That looks pretty good, but I don’t trust that the small variations are real.  Here is another:

    Umm. Yeah. That’s not very nice.

    My path code is pretty simple, and the same code to generate the path is used to draw the path, so I’m pretty sure it’s working. It could be that the USGS web service doesn’t interpolate very well.

    I’ve considered grabbing their data files and determining elevation code directly, but I don’t have the space on my web server to hold lots of data, and I’d still be stuck with low-resolution data.

    So, that’s why I need to measure gradient directly. Since gradient is the derivative of the altitude/distance plot, you can guess what a gradient plot from noisy data looks like.

  9. Eli Allen says:

    While not as fun as building it yourself, have you seen the Garmin Edge?  The 305 has the better altitude functions and the speed it gets from the cadence sensor (it checks speed from the rear wheel and the cadence)

    Now why can’t someone create a cadence, speed, and HR sensor that can connect to a WinCE based phone?  So then I can have all the data I want while cycling and the phone I need for emergencies.  If you’re worried about barrery power just mount an extra external battery somewhere on the bike

  10. ericgu says:

    I have a friend who rides with an Edge. It’s a fairly cool device, though it has a couple of problems:

    1) The altitude is gps altitude, which means it sucks.

    2) The battery life isn’t great.

    I think #2 is a big issue for GPS-based systems. My polar does everything that GPS does – with the exception of telling me what path I took, obviously – and the batteries will last years.

  11. Eli Allen says:

    For the Edge 205 altitude is GPS Altitude, for the 305 its altimeter altitude.  As to battery life, take a look at the motionbased forums, there are external USB based battery packs to make it run for much longer. (are you really riding for longer then the battery lasts anyway?)

    I don’t own either though.  I like the heart rate functionality the polar has along with possibly adding power, but I like the virtual parner on the Edge to encorage me to work harder.  So I’ll wait for either the Edge to get real street mapping so I can go places and still know where I am and a more comfortable strap, or Polar to come out with a replacement for the 725 (its been 2 years) that has more virtual partner like functionality.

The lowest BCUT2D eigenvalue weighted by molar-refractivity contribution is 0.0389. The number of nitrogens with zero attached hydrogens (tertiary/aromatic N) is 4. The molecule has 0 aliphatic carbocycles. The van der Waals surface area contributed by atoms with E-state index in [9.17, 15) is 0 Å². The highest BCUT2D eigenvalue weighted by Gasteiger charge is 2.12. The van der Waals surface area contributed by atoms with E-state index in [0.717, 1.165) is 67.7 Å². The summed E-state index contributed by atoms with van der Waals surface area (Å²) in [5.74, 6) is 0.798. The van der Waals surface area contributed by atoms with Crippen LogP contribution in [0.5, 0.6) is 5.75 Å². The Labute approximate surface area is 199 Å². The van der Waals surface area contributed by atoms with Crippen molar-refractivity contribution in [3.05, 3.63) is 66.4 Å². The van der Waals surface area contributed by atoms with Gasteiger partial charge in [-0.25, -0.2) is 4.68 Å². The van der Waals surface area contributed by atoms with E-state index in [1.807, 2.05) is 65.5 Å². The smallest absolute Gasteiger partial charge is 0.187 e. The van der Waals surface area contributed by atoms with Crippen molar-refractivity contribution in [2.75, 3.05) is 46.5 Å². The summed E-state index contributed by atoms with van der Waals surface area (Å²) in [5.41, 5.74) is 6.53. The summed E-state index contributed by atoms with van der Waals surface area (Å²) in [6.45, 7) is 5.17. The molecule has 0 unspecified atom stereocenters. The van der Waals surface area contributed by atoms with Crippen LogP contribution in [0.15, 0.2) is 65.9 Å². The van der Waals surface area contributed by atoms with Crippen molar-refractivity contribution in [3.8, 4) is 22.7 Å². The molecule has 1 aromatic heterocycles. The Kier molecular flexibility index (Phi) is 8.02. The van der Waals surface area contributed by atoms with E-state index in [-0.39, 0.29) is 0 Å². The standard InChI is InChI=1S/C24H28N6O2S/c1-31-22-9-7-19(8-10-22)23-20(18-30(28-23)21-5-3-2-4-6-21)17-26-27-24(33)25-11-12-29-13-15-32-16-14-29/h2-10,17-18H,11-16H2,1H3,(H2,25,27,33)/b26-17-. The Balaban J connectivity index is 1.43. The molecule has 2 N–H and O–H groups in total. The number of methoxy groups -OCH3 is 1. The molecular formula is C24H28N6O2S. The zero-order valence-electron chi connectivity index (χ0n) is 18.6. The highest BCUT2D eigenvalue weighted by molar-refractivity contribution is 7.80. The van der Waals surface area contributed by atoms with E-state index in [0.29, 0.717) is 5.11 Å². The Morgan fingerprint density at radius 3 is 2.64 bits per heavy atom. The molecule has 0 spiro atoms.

12. Sean McLeod says:

    Now you just need to hook up an MPTrain system in order to push yourself up the hills 😉


  13. ericgu says:


    Interesting idea, and it sounds like there are nice applications to running.

    For cycling, however, I see a few issues:

    1) You generally try to keep your cadence within a certain range (roughly 80-105RPM for me) using gearing, both because cyclists get used to a specific cadence and because they’re more efficient at a given cadence. This breaks down, however, on hills, where you might need to ride as slow as 40RPM, or you might be spun out on a descent at 120 RPM.

    2) There’s a big debate in cycling on the advisability of listening to music while riding. I’ve done it once or twice, but I prefer to be able to hear traffic. Others listen all the time, and I have one friend who compromises and listens with one headphone only.

  14. Eli Allen says:

    Instead of headphones mount the speaker part to the helmet, that way you can still hear the enviroment around you, although it still may be distracting.  Instumental music may work well as you can have the volume much lower as you don’t need to really hear the words.

    I do see your problem with hills but not from cadence as I don’t think it will care about that, only HR, and speed.  The problem I see is if you hit a hill your heart rate may shoot above your target causing the music to try and get you to slow down.  I don’t know about you but on steep hills I either have to do at a certain pace of stop and rest a bit, don’t have the strength to go faster and slower feels much harder.